Notes from a keynote: REMIX 2014

In the deluge of conferences and talk shops - Remix is one of the few I wouldn't do without.

Sitting (lonely) at the junction of culture, technology and entrepreneurship it brings together naturally creative, curious and organizationally capable people. I find it refreshing and challenging (and a tiny bit chaotic). It reminded me why I love the arts. 

I gave a 20 minute keynote at Remix's Sydney conference in May 2014. And listened to some fabulous speakers.  Hopefully soon I will be able to embed a video of the talk here.

In the meantime here are the notes from the talk:
(NB these are far more structured and bear only a passing resemblance to my usual chaos of a delivery).

I am part of Google’s Creative Lab, based in Sydney. We work with cultural organizations to enable artists, writers, directors and curators to look at interesting ways in which we can use the web, and the tools of contemporary society to make art.

I’ve been pretty lucky to be involved in some fantastic projects, working with remarkable people while I’ve been at Google so this is a sort of introduction to the last 7 years.

So, starting at the left (I really ought to remake this slide chronologically.. ).

  • Space Lab: We built a online/offline science experiment in the basement of the London Science Museum for a year;
  • Life in a Day: we made a film with Ridley Scott, Kevin McDonald and 80,000 film-makers
  • PLAY: We worked with the Guggenheim to curate the best 25 videos we could find on YouTube and had New Yorkers queuing around the block for three days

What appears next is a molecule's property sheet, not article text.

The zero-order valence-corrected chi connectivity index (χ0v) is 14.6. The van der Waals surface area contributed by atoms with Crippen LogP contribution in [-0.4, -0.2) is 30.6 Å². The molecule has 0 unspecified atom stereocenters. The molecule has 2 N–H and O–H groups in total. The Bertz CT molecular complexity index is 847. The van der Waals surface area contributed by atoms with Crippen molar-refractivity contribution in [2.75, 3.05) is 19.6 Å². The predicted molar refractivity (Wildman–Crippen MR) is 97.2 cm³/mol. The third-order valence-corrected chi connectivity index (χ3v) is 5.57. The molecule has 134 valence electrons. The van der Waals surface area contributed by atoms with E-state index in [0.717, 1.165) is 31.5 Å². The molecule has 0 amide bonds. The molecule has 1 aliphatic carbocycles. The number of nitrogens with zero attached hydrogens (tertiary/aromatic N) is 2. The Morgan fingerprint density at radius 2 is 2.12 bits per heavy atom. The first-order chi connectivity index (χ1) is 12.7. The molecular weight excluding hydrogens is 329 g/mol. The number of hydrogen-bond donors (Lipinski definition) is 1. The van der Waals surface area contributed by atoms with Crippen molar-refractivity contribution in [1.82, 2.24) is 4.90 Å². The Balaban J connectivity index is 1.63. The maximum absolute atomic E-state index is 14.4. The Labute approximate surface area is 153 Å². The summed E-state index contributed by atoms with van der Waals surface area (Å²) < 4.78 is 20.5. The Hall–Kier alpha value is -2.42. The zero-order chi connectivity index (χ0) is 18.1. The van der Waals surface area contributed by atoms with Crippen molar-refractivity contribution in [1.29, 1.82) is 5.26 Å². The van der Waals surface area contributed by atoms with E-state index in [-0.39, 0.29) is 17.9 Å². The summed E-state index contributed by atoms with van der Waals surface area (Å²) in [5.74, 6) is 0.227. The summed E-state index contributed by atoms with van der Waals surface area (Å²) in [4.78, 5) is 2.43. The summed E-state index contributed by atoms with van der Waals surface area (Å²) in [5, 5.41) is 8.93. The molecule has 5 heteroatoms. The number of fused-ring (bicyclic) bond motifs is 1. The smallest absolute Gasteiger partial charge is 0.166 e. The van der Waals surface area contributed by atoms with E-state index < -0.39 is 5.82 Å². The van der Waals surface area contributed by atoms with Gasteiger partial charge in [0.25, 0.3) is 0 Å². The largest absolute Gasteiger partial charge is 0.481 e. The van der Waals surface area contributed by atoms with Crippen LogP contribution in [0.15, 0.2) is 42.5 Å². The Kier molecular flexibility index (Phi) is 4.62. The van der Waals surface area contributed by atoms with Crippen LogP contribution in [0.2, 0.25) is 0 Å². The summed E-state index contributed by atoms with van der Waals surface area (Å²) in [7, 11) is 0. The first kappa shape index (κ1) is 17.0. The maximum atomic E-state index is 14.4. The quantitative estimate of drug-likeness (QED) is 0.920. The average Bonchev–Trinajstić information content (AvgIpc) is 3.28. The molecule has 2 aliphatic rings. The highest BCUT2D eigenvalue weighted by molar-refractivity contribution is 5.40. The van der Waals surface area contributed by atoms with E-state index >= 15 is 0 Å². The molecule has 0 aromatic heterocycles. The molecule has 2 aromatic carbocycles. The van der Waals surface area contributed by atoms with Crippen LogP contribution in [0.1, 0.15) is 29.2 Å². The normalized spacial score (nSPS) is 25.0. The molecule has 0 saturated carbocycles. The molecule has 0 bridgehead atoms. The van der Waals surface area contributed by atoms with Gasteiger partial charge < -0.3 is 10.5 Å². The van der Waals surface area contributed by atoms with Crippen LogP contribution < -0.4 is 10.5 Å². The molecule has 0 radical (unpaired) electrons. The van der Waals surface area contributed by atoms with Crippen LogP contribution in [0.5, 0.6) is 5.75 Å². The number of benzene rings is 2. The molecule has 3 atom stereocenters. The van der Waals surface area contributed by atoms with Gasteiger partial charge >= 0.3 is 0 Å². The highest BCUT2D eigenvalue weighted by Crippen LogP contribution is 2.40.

• BUILD: We made a Chrome experiment out of Google Maps and HTML5 Lego bricks that let kids, (and adults) around the world build lego models on a giant lego Australia.
  • BINOCULARS: We put a pair of binoculars underneath the Opera House that looked out on other iconic World Heritage Sites via Google StreetView.
  • Hangouts in History - allowing kids to talk to famous people from history on a hangout.
  • I was fortunate to be involved at the start of the Google Art Project, which has blossomed from it’s early experiments - to become an online home to hundreds of galleries and collections around the world. Allowing kids from Mumbai to Caracas to visit the world’s great art galleries and see images in such high resolution that you just can’t believe.
  • SPACE LAB: We ran a competition for kids around the world to devise experiments that would be conducted on the space station
  • YTSO: One of our first projects was the YouTube Symphony Orchestra, where we auditioned musicians from all walks of life, and all around the world, and took them, firstly to Carnegie Hall for a one off concert in 2009 - but more spectacularly to the opera House, here in Sydney two years later, where their performance was watched online by around 35 million people.
  • Midsummer NIght’s Dream: with the RSC which we will talk about in a minute

We could talk about all of these, but they are in the past, and we’ve only got 20 minutes to talk about the future instead.  It is all a little difficult to describe - so I made a short video about where we have come from and why I think cultural organisations are the right partners for us [Google] to be working with.

This is a line.

I’m going to try and explain why I’m interested in all these sorts of ideas.

Most art forms, literature, theatre, fine arts seek to take you away from where you are and stimulate a response that is not rational to your physical context. To create a virtual reality. Hence the seamless white gallery space, or the silent library. Even cave paintings were meant to evoke a dream state.  

If culture is a kind of “virtual reality” it’s quite important not to get caught up in how you create that state of mind; Art is what you do to the viewer, not how you did it.

Which brings us to the main point of this talk. We are in the middle of a paradigm shift
Not just the internet. That’s small scale. Not phones or tablets or “Google”.
We are moving from a time when information was static, held in time and place in books, or on stages or images.
We are moving towards a world where information is entirely fluid.  Where anyone can know everything about anything anywhere.